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Mimicking an Elephant Trunk

Physics 17, 98
The extraordinary range of motions achieved by elephants’ trunks can be mimicked by a physical model that uses just three “muscles,” which could inspire robotic designs.
Elvie Lins/stock.adobe.com
Flexible tools. Elephants can use their trunk muscles to perform a wide range of motions, including curling and twisting.

Elephants use their trunks for various tasks by exploiting a remarkable range of motions. A research team has now shown that much of this dexterity can be achieved using just a small number of muscle-like actuators [1]. Using both theoretical calculations and experiments with a simple physical model of a trunk, the researchers found that their minimal model can reproduce the complex bending and torsional motions seen in real trunks. The results might be useful in the design of “soft robotics” devices.

An elephant’s trunk is used for drinking, for feeding, and for grasping objects, such as the vegetation that the animal strips for food. The proboscis is controlled by 17 groups of muscles running longitudinally along the trunk’s axis [2]. “There have been many soft-robot designs inspired by the elephant trunk,” says mathematician Alain Goriely of the University of Oxford in the UK. Most of these don’t mimic the muscle system of real trunks but instead use tubes divided into multiple hard segments that are controlled individually. Some approaches have instead used pneumatics to induce bending and twisting of tubular structures [3].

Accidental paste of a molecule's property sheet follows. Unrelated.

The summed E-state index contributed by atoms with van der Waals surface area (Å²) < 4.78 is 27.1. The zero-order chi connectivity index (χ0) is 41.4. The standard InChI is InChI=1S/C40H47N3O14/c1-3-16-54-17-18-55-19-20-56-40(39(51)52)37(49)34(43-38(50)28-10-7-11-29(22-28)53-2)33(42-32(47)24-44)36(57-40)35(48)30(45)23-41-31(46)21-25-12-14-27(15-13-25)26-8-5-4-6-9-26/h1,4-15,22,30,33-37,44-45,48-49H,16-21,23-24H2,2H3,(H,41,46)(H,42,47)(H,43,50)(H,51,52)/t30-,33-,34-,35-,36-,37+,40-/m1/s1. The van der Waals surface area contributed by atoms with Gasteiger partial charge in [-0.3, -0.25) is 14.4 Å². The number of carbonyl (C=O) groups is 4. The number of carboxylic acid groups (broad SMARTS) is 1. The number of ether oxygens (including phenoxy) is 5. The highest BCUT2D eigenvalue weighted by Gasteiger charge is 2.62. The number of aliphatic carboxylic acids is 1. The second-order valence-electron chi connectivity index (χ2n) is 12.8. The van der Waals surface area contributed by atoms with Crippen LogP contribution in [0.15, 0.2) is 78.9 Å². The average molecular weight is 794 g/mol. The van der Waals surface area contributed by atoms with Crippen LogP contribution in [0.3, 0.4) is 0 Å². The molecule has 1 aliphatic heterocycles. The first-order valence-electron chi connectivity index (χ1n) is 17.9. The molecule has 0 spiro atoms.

But to understand the basic design elements needed for such versatile movement and to gain insight into how real trunks operate, Goriely and his co-workers sought to recreate trunk-like motions using a simple set of contractile actuator elements that reflect the longitudinal musculature of the real organ.

“The challenge was to find a way to develop both curvature and torsion,” says Goriely. Making the trunk curl into a spiral-type shape is relatively easy. As the team’s mathematical model confirmed, this action requires a single contractile actuator running longitudinally on one side of a tapering trunk, like the bimetallic strips in the thermostats of electric kettles. But a trunk also has helical muscle fibers that induce torsion, creating movements in three dimensions that allow the trunk to thoroughly explore its surroundings.

B. Kaczmarski et al. [1]
Fake trunk. A simple model of the trunk uses just three actuators (left, two views shown)—a straight longitudinal one (blue) and two helical ones (red and green). When made from soft deformable polymers and liquid-crystal actuators, this model can reproduce many of the complex motions seen in real trunks (right).

The researchers calculated that helical actuators winding around the trunk axis can generate a wide range of torsional motions. They studied several designs and found that the most versatile one had a single straight actuator for curling, plus two helical actuators, one winding to the left and one to the right, for torsional motion. “The question was then to see what such a structure can achieve,” says Goriely.